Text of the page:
For over a decade, Georgia’s United National Movement (UNM) was associated with one man: Mikheil Saakashvili. Until Thursday, that is, when the party split in two.
As EurasiaNet reported, several key figures all broke away from Georgia’s primary — and arguably most fervently “pro-Western” — opposition party. The split, it seems, is due to a clash between Saakashvili’s agenda and that of the party he founded, forcing even personal confidants of the former president out of the party.
The departures include Giga Bokeria, formerly national security council secretary; Gigi Ugulava, former mayor of Tbilisi; and Davit Bakradze, former foreign minister. They announced, but did not name, a new party.
“The UNM split was bound to happen sooner than later, and probably should have taken place years ago,” Michael Cecire, an expert at New America, told Foreign Policy.
“The fundamental issue is that Saakashvili’s personal political agenda is often at cross purposes with that of the party he started. It’s interesting that Ugulava and Bokeria are the ones leading the split, as they were long considered UNM hardliners and among the few personal confidants of Saakashvili’s,” he said.
But even they needed to face the music of Georgian politics. Ugulava, who until recently was serving a year and nine month sentence in prison for misusing public funds, said, “Saakashvili was the party’s founder, but he has become its undoing … We need to look forward. If you turn back, you turn into a pillar of salt.” 21 of the 27 UNM members in parliament evidently agreed with him and left.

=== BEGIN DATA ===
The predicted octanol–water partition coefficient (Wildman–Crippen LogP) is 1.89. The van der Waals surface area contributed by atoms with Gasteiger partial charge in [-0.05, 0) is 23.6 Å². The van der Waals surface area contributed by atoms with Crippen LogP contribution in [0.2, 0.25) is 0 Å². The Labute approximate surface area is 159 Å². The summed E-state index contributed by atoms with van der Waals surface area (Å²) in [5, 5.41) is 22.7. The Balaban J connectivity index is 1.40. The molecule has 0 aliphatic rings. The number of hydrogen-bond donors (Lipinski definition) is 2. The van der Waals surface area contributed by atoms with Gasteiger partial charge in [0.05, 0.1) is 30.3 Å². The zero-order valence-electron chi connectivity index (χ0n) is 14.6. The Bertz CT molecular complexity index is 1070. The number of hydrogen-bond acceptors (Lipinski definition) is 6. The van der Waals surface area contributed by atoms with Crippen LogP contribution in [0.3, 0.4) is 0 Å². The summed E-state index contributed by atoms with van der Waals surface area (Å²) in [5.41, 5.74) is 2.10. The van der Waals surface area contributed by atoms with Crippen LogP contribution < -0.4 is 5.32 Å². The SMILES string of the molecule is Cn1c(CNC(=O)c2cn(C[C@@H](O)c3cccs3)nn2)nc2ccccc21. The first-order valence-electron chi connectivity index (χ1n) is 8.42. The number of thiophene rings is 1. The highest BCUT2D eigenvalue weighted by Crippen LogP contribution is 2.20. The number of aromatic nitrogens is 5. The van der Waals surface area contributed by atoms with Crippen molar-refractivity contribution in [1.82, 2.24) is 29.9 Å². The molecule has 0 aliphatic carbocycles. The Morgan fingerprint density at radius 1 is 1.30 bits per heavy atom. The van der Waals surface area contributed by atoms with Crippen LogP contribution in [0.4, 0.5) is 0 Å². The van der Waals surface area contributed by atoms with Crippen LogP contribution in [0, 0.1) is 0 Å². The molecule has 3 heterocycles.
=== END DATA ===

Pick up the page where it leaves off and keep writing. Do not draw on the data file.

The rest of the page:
Ugulava said the opposition needs to focus its efforts against Bidzina Ivanishvili, the founder of Georgia Dream, the party that gained a parliamentary supermajority in 2016. And, indeed, per Nika Nasrashvili, formerly of the nonprofit CRRC Georgia, this may make life more difficult for Georgian Dream and Ivanishvili, who will no longer be able to use UNM “as an excuse to justify their failures.”
Still, though Georgian Dream is considered less avidly pro-Western than UNM (certainly, Ivanishvili is considered less pro-Western than Saakashvili), the West is still “the only game in town” for Georgia. Experts think this split is unlikely to change that.
“I do not expect any major shifts in the geopolitical leaning of the country, at least in the immediate future,” says Alexi Gugushvili, a research associate at the University of Cambridge. Even those who left have pro-Western inclinations, he said, and they’ve offered to work with UNM. And while the collapse of the UNM might worry those who want to wrap Georgia closer in a Western embrace, he said, as an opposition party it didn’t have much say in foreign affairs anyway.
Saakashvili came to power through the Rose Revolution of 2003 and ruled Georgia until 2012, when he lost to Ivanishvili and Georgian Dream. Some remember him for much needed pro-Western reforms; others, for abuse of power. Since then, he made his way to Ukraine, where he was governor of Odessa until last November, when he resigned, calling out corruption and threatening to challenge that country’s powers that be. From Ukraine, he reportedly called his party’s defectors “losers,” and declared Jan. 12 the day of UNM’s “return for freedom and the people.”
But the defection could instead end up jumpstarting Georgia’s opposition forces. If the departed faction can grow and appeal to the “anti-Saakashvili, pro-Western” electorate, they could challenge Georgian Dream for power in 2020, said Gugushvili.
Update, Jan. 12 2017, 2:48 pm ET: This post was updated to include comment from Nasrashvili.
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